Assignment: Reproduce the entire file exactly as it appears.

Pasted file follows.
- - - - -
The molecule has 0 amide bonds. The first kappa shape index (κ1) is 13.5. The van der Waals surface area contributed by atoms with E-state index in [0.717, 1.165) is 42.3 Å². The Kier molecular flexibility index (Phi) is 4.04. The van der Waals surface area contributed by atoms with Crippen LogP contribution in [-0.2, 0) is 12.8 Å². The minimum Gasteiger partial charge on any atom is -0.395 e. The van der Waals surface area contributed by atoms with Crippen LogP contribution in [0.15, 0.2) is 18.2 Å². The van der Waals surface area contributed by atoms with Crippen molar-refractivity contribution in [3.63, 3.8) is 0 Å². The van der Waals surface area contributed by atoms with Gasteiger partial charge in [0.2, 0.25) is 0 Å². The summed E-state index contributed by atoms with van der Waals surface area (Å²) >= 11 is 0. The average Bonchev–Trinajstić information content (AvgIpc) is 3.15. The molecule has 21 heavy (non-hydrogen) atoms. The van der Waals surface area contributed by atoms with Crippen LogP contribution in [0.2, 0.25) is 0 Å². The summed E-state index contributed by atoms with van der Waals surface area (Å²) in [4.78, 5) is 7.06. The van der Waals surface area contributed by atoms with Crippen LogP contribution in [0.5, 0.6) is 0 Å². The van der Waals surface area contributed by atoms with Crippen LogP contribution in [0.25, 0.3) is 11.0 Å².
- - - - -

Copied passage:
The molecule has 0 amide bonds. The first kappa shape index (κ1) is 13.5. The van der Waals surface area contributed by atoms with E-state index in [0.717, 1.165) is 42.3 Å². The Kier molecular flexibility index (Phi) is 4.04. The van der Waals surface area contributed by atoms with Crippen LogP contribution in [-0.2, 0) is 12.8 Å². The minimum Gasteiger partial charge on any atom is -0.395 e. The van der Waals surface area contributed by atoms with Crippen LogP contribution in [0.15, 0.2) is 18.2 Å². The van der Waals surface area contributed by atoms with Crippen molar-refractivity contribution in [3.63, 3.8) is 0 Å². The van der Waals surface area contributed by atoms with Gasteiger partial charge in [0.2, 0.25) is 0 Å². The summed E-state index contributed by atoms with van der Waals surface area (Å²) >= 11 is 0. The average Bonchev–Trinajstić information content (AvgIpc) is 3.15. The molecule has 21 heavy (non-hydrogen) atoms. The van der Waals surface area contributed by atoms with Crippen LogP contribution in [0.2, 0.25) is 0 Å². The summed E-state index contributed by atoms with van der Waals surface area (Å²) in [4.78, 5) is 7.06. The van der Waals surface area contributed by atoms with Crippen LogP contribution in [0.5, 0.6) is 0 Å². The van der Waals surface area contributed by atoms with Crippen LogP contribution in [0.25, 0.3) is 11.0 Å².